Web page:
Most blame corruption within the municipal government. Many recount stories about how they followed the proper channels for housing, repeatedly signing up on the municipality’s waiting list. Some say they were later told that their names were never on the records, while other say that when their houses were finally built, they were instead distributed to those friendly with – or able to bribe – local officials.

In October 2004, municipal housing authority staff Johannas Mulondo and Timothy Tshikhuto were arrested on charges of fraud and corruption. But Mulondo died a few months later, and the case was withdrawn in May 2005 due to insufficient evidence, according to Musina police. There is no further investigation.

A Chance to Bring His Children Home

Soyaphi Moses Xivambu, 43, said he first submitted his name to the municipality’s waiting list for government housing in 1994, only to have it disappear again and again from municipal records.

“Those in the municipality are not prepared to do anything, that’s why we are doing it ourselves,” said Xivambu, who earlier this month built his own mokhukhu from salvaged wood and tin.

For years, Xivambu rented another shack – without a roof – in the next township. He and his wife have six children, who until now have stayed with other families because of the lack of space.

“One of our children is in Polokwane with my sister, one is in the town of Elim, two are in Venda, and two are here in Musina, but staying with another family,” said Xivambu, a delivery driver who puts most of his $240 monthly salary towards school fees.

By building his own home – and eliminating the cost of rent – he hopes to bring the two or three youngest children to live with him.

“People are sick and tired, and they are even not registering to vote any more, because they say that they’re voting for nothing – except for those politicians to ride the gravy train,” Xivambu said.

Local government elections are due on 1 March, and the ruling African National Congress (ANC) – though in do danger of losing the ballot – is believed to be facing its sternest test yet as unquestioning support gives way to a degree of criticism from the poor over the pace of change.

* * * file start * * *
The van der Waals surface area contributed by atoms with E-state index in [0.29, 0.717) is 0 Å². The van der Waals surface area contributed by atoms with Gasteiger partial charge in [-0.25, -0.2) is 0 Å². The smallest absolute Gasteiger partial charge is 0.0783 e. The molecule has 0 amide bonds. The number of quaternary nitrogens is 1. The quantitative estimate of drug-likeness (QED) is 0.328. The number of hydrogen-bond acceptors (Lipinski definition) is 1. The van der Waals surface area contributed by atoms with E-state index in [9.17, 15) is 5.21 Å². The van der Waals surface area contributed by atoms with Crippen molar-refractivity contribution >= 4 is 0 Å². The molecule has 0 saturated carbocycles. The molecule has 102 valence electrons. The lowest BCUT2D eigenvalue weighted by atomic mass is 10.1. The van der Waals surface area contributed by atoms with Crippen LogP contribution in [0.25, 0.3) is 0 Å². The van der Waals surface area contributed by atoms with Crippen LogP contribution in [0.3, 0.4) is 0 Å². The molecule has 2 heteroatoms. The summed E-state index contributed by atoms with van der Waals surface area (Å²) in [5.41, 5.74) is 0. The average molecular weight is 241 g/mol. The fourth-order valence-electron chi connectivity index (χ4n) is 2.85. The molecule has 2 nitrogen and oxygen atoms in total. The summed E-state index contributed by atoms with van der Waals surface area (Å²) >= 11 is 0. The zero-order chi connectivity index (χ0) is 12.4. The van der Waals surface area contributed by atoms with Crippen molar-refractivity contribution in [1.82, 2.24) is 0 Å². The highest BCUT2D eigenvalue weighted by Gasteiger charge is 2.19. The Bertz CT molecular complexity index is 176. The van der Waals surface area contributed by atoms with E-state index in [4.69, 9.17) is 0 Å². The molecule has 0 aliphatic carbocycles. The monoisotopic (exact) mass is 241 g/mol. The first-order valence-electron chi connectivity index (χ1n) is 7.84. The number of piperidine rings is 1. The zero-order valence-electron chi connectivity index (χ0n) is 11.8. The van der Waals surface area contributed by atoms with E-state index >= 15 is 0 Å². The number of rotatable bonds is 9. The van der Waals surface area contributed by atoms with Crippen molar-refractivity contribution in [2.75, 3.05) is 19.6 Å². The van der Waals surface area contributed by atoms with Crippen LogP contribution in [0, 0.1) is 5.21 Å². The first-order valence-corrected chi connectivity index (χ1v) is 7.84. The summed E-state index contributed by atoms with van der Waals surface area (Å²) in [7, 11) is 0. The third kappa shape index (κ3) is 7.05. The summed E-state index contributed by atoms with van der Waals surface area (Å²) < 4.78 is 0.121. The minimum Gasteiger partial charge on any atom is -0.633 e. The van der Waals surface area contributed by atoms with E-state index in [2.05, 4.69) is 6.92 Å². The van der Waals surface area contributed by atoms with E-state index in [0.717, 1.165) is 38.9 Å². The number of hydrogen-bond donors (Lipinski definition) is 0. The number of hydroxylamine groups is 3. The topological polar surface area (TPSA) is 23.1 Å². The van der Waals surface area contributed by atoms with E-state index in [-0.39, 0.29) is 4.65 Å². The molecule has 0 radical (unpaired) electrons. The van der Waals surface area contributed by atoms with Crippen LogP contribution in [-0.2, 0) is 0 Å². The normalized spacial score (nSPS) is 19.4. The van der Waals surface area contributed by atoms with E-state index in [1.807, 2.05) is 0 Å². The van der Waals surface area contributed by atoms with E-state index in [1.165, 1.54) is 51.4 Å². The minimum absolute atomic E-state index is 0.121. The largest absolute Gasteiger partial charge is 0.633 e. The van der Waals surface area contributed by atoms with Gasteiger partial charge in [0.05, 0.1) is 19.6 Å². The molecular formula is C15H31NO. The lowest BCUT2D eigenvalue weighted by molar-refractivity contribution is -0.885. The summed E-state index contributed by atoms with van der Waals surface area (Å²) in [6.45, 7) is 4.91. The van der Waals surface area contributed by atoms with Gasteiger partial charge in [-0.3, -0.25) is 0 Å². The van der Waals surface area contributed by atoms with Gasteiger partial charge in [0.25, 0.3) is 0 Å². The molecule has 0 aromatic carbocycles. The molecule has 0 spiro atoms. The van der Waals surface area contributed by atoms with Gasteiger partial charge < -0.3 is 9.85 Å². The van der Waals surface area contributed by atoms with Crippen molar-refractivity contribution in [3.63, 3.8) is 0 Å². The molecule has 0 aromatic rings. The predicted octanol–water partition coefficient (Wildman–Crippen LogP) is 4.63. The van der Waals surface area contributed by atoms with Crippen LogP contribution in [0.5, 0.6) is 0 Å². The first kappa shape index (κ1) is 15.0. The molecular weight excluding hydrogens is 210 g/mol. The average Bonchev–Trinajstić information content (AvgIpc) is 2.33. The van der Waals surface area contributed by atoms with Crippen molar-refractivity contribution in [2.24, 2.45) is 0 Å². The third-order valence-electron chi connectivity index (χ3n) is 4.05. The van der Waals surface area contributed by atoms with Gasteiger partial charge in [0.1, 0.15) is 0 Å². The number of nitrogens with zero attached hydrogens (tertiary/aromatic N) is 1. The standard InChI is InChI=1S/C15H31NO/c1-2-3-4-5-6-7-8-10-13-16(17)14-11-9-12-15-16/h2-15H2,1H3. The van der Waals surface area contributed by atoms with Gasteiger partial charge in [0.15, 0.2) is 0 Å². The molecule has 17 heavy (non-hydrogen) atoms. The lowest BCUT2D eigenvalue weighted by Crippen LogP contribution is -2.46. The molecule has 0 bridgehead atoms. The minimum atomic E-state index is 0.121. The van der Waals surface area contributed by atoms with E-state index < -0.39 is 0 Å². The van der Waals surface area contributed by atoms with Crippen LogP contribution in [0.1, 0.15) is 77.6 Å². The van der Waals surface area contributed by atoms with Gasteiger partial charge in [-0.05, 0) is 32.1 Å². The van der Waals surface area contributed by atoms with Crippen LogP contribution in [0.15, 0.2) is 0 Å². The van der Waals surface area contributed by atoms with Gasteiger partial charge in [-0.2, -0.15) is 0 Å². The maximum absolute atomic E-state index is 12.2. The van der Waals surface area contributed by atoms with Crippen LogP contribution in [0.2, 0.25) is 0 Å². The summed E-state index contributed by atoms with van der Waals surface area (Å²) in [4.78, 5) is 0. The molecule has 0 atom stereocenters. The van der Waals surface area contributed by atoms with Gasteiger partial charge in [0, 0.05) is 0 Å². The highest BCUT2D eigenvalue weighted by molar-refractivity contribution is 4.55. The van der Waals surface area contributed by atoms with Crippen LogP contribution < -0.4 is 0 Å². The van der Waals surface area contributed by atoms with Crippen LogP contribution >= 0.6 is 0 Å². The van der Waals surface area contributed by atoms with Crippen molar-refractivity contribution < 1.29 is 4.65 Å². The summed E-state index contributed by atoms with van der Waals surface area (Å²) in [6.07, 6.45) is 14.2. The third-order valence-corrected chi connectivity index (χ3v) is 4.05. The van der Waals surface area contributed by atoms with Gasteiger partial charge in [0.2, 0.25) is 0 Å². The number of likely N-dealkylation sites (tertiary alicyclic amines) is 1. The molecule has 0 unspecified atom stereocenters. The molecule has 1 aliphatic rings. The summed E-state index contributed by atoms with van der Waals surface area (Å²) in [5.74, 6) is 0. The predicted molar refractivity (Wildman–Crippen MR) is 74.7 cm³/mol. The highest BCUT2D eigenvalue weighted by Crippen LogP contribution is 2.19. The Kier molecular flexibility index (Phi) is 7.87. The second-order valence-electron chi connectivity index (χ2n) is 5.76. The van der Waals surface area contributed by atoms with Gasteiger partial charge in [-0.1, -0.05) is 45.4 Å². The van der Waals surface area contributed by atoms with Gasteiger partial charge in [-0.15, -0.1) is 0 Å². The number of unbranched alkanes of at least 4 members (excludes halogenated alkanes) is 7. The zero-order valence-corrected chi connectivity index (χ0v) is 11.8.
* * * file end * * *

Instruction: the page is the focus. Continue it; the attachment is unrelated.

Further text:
The municipality contends that they are doing all they can to accommodate Musina’s 65,000 residents – including the 46 percent of adults who are unemployed. But they say Sihlala Nge Nkani is an illegal settlement, occupied by those wanting to delay the planned development of official subsidised housing.

“They are deliberately breaking the law,” insisted Musina Mayor David Phologa.

Phologa said the municipality will service the site – but not necessarily for the current residents. The mayor noted the municipality will continue to negotiate with the Sihlala Nge Nkani community, but said the land must be cleared before services can be delivered.

“Those people must get out, so we can put in pipes, because there is no way we can develop [when] they are there,” Phologa said.

Once new government housing is built, priority will go to the “4,000 law-abiding citizens who are currently on waiting lists”, with some special exemptions made for the elderly and orphans, he commented.

Phologa said the municipality also believed that some of the Sihlala Nge Nkani residents were not South Africans, but Zimbabweans from across the border who had entered the country illegally.

Many in Sihlala Nge Nkani are adamant that they are South African, and at a moment’s notice, dozens showed IRIN faded identity documents, some of which date back to 1958. They say municipal officials have repeatedly threatened – in public meetings and in writing – to evict them, and last year distributed pamphlets that said residents should “go back where you came from”.